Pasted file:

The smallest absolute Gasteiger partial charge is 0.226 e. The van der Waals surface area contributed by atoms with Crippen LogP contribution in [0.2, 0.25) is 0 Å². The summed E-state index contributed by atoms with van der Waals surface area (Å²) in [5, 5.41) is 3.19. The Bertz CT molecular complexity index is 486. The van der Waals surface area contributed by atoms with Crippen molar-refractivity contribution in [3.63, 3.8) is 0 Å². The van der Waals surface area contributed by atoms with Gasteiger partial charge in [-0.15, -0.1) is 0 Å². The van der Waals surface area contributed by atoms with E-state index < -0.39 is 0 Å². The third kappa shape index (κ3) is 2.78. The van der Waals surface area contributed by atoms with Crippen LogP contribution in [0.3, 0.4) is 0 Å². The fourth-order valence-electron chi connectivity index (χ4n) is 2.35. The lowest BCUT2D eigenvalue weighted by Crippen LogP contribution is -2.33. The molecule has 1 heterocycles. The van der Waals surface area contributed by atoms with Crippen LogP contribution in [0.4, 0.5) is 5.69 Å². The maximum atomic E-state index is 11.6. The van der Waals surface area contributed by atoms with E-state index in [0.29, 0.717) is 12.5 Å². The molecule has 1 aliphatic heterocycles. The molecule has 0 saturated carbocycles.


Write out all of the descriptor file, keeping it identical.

The smallest absolute Gasteiger partial charge is 0.226 e. The van der Waals surface area contributed by atoms with Crippen LogP contribution in [0.2, 0.25) is 0 Å². The summed E-state index contributed by atoms with van der Waals surface area (Å²) in [5, 5.41) is 3.19. The Bertz CT molecular complexity index is 486. The van der Waals surface area contributed by atoms with Crippen molar-refractivity contribution in [3.63, 3.8) is 0 Å². The van der Waals surface area contributed by atoms with Gasteiger partial charge in [-0.15, -0.1) is 0 Å². The van der Waals surface area contributed by atoms with E-state index < -0.39 is 0 Å². The third kappa shape index (κ3) is 2.78. The van der Waals surface area contributed by atoms with Crippen LogP contribution in [0.3, 0.4) is 0 Å². The fourth-order valence-electron chi connectivity index (χ4n) is 2.35. The lowest BCUT2D eigenvalue weighted by Crippen LogP contribution is -2.33. The molecule has 1 heterocycles. The van der Waals surface area contributed by atoms with Crippen LogP contribution in [0.4, 0.5) is 5.69 Å². The maximum atomic E-state index is 11.6. The van der Waals surface area contributed by atoms with E-state index in [0.29, 0.717) is 12.5 Å². The molecule has 1 aliphatic heterocycles. The molecule has 0 saturated carbocycles.